It won't be my usual practice to post runway shots, but every time I see pictures from Jean-Paul Gaultier’s collections they seem as much art as fashion. In particular the amazing mermaid outfit (above) from last week’s Spring 2008 collection gave me a real jolt! Adding to the theatrics of the show, when the euphoniously named model Coco Rocha first appeared on the runway, she was in full mermaid tail and walking on two coral crutches! She then unzipped her fin and undulated down the catwalk, her bustier recalling the famous cone bra Gaultier originally created for Madonna (for whom he still designs).
With the exception of the intentional outrageousness of this costume, the rest of the collection looked beautiful, wearable, and unlike the valentine song - quite photographable. When people complain about how fashion photography is in the doldrums (a very common complaint) perhaps some of the fault lies in the lack of photogenic-ness of many of today’s clothes.
This is never something Gaultier could be accused of. Having now passed through the “bad boy” phase he was invariably called out for in the early Madonna era – he now stands as the heir apparent to Yves St. Laurent in terms of his position in French culture. In addition to his own label, he is now also the creative director of Hermes, but he still likes to have fun as his own website amply demonstrates if you care to fish around!
Monday, January 28, 2008
Life is not fair. For over a decade Chicago based artist Jason Salavon has been experimenting with over-layering and averaging images to come up with composites that explore iconic american typologies. Kids posing with a department store Santa Claus, high-school yearbook portraits, pictures of homes for sale, playboy centerfolds. The photographs are intellectually provocative, and visually engaging, but for some reason Salavon's work has never made it into the red hot center of contemporary art. It's too bad because they deserve to be.
Here are some of works. Above, the first of his "Every Playboy Centerfold, The Decades" from 2002. The series presents the mean average of every Playboy centerfold by decade from the 1960s to the 1990s. Below you'll find the rest of the series - the 1970s, 1980s, and 1990s.
Two years after Salavon's"Playboy" pictures were made, Idris Khan graduated from England's Royal College of Art and began to make it big-time with his own layered multiple exposures of re-photographed images. I'm not saying Khan was even aware of Salavon, and I'm actually a big fan of Khan's, but the right school, the right gallery, and the right timing can make all the difference.
Salavon's 1999 picture below from the series "Homes for Sale" takes 124 photographs of homes for sale in the 5 Boroughs of New York and digitally combines them using both the mean and the median. (Compare with some of Khan's pictures from the link above.)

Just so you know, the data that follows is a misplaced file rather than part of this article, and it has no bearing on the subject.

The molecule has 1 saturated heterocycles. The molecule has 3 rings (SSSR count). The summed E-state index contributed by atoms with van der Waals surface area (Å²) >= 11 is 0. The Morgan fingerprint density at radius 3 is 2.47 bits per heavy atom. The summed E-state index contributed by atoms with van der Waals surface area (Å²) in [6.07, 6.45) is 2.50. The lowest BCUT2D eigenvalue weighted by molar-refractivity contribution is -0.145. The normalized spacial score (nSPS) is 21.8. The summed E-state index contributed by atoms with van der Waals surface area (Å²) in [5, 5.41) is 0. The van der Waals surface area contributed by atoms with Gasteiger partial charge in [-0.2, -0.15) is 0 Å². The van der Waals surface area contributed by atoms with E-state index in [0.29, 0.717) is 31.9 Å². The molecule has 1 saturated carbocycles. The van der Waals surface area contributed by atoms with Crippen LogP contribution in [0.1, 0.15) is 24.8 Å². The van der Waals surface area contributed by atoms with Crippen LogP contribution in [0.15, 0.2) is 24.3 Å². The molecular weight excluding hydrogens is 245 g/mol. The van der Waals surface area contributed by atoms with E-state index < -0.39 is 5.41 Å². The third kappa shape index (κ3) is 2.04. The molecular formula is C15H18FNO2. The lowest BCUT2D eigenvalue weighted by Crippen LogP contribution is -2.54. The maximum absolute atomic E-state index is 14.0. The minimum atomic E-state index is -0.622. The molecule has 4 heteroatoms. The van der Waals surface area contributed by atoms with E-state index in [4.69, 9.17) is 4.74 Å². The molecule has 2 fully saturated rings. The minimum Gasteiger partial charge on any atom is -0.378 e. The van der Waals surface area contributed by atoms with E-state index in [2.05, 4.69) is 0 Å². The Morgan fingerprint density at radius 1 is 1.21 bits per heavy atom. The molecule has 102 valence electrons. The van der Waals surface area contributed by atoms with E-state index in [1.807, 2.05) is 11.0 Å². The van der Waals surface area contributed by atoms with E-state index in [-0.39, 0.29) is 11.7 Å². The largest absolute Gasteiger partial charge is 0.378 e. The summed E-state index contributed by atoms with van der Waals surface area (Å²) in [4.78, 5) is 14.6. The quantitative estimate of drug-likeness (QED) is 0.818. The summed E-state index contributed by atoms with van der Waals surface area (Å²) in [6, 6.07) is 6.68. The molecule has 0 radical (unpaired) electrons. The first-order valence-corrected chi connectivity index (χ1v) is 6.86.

"The Class of 1967" and "The Class of 1988" (below) are amalgamations of all the graduating men and women in both Salavon and his mother's Fort Worth Texas high school classes. Half dream, half memory, you can almost recognize the individual before they slip back into the ur-portrait of their particular generation.
Friday, January 25, 2008
This blog has been moving so fast, please excuse me if I re-cap....
I started blogging in November and traffic was pretty constant through Christmas with viewers in the low hundreds. Then this month thanks to The Sartorialist, kottke.org, boingboing, and a few others, things exploded and I now get well over 10,000 visits a day! In my first post I said the blog was "about a love of photography and the pleasure I get from finding good pictures" and that's exactly what it is. Additionally every weekend for a change of pace (and to take some of the pressure off) I highlight what I hope is a particularly interesting video.
Last night I was talking to Trey Laird, owner of Laird + Partners, and one of the brightest advertising men in New York. He created the great Audrey Hepburn ad (above) for the GAP and is regular reader of the blog. However, he had missed the "Dance With Me" video by Nouvelle Vague - one of my absolute favorites. So I thought it was worthwhile re-posting that along with another previous post that could be the inspiration for an ad - the Bob Fosse dance set to the theme music of "Cool Hand Luke".
I hope you'll find the archives worth digging into. (To make it easier I just added titles to all the prior "Weekend Videos.) And I promise lots of fresh material coming up. I'd love to hear any comments on what you like, don't, and would like to see more of. Oh, and please pass it on. For everyone's convenience this blog can also now be accessed via theyearinpictures.net
Have a great weekend!
"Dance With Me" by Nouvelle Vague.
"Cool Hand Luke" choreographed by Bob Fosse
Thursday, January 24, 2008